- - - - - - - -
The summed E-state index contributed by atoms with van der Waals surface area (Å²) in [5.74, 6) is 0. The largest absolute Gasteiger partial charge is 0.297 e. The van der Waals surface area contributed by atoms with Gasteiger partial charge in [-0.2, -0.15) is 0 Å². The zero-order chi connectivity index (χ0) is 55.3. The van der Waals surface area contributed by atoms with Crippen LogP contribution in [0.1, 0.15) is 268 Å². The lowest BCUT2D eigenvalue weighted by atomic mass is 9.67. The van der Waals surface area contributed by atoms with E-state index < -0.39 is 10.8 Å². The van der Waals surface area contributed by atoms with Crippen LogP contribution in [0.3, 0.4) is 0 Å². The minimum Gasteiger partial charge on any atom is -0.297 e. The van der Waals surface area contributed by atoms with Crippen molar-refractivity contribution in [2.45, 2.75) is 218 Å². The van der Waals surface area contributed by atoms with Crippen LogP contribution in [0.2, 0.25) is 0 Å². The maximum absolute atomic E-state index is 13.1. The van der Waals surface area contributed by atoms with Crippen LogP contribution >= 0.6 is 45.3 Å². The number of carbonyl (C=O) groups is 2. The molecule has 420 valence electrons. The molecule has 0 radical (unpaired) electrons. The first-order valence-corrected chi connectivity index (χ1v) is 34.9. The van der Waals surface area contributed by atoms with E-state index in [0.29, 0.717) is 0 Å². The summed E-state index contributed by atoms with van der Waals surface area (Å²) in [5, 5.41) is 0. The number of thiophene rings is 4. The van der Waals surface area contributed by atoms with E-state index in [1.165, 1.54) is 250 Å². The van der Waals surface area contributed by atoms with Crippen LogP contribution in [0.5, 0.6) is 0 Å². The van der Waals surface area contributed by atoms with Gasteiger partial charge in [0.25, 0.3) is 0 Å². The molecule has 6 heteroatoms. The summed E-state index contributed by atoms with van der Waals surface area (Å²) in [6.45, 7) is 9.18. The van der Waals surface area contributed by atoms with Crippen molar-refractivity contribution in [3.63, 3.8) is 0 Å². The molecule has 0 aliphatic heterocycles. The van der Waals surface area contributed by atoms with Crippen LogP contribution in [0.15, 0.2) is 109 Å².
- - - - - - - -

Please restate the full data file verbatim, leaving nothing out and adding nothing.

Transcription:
The summed E-state index contributed by atoms with van der Waals surface area (Å²) in [5.74, 6) is 0. The largest absolute Gasteiger partial charge is 0.297 e. The van der Waals surface area contributed by atoms with Gasteiger partial charge in [-0.2, -0.15) is 0 Å². The zero-order chi connectivity index (χ0) is 55.3. The van der Waals surface area contributed by atoms with Crippen LogP contribution in [0.1, 0.15) is 268 Å². The lowest BCUT2D eigenvalue weighted by atomic mass is 9.67. The van der Waals surface area contributed by atoms with E-state index < -0.39 is 10.8 Å². The van der Waals surface area contributed by atoms with Crippen LogP contribution in [0.3, 0.4) is 0 Å². The minimum Gasteiger partial charge on any atom is -0.297 e. The van der Waals surface area contributed by atoms with Crippen molar-refractivity contribution in [2.45, 2.75) is 218 Å². The van der Waals surface area contributed by atoms with Crippen LogP contribution in [0.2, 0.25) is 0 Å². The maximum absolute atomic E-state index is 13.1. The van der Waals surface area contributed by atoms with Crippen LogP contribution >= 0.6 is 45.3 Å². The number of carbonyl (C=O) groups is 2. The molecule has 420 valence electrons. The molecule has 0 radical (unpaired) electrons. The first-order valence-corrected chi connectivity index (χ1v) is 34.9. The van der Waals surface area contributed by atoms with E-state index in [0.29, 0.717) is 0 Å². The summed E-state index contributed by atoms with van der Waals surface area (Å²) in [5, 5.41) is 0. The number of thiophene rings is 4. The van der Waals surface area contributed by atoms with E-state index in [1.165, 1.54) is 250 Å². The van der Waals surface area contributed by atoms with Crippen LogP contribution in [0.5, 0.6) is 0 Å². The van der Waals surface area contributed by atoms with Gasteiger partial charge in [0.25, 0.3) is 0 Å². The molecule has 6 heteroatoms. The summed E-state index contributed by atoms with van der Waals surface area (Å²) in [6.45, 7) is 9.18. The van der Waals surface area contributed by atoms with Crippen molar-refractivity contribution in [3.63, 3.8) is 0 Å². The molecule has 0 aliphatic heterocycles. The van der Waals surface area contributed by atoms with Crippen LogP contribution in [0.15, 0.2) is 109 Å².